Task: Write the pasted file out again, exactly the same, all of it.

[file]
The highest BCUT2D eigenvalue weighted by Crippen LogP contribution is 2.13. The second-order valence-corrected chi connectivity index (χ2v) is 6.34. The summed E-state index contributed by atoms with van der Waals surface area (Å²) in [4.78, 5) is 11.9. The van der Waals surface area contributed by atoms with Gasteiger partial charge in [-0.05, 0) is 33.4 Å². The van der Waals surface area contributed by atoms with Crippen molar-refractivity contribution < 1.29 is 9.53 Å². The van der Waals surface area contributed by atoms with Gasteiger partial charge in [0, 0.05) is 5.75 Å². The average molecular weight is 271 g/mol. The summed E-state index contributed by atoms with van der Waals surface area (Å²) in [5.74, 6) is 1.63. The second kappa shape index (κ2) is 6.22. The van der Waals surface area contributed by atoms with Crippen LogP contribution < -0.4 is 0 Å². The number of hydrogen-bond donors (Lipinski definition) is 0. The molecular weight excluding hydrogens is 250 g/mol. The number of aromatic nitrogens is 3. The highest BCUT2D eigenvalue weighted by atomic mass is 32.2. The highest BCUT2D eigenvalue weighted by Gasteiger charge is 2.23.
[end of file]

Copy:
The highest BCUT2D eigenvalue weighted by Crippen LogP contribution is 2.13. The second-order valence-corrected chi connectivity index (χ2v) is 6.34. The summed E-state index contributed by atoms with van der Waals surface area (Å²) in [4.78, 5) is 11.9. The van der Waals surface area contributed by atoms with Gasteiger partial charge in [-0.05, 0) is 33.4 Å². The van der Waals surface area contributed by atoms with Crippen molar-refractivity contribution < 1.29 is 9.53 Å². The van der Waals surface area contributed by atoms with Gasteiger partial charge in [0, 0.05) is 5.75 Å². The average molecular weight is 271 g/mol. The summed E-state index contributed by atoms with van der Waals surface area (Å²) in [5.74, 6) is 1.63. The second kappa shape index (κ2) is 6.22. The van der Waals surface area contributed by atoms with Crippen LogP contribution < -0.4 is 0 Å². The number of hydrogen-bond donors (Lipinski definition) is 0. The molecular weight excluding hydrogens is 250 g/mol. The number of aromatic nitrogens is 3. The highest BCUT2D eigenvalue weighted by atomic mass is 32.2. The highest BCUT2D eigenvalue weighted by Gasteiger charge is 2.23.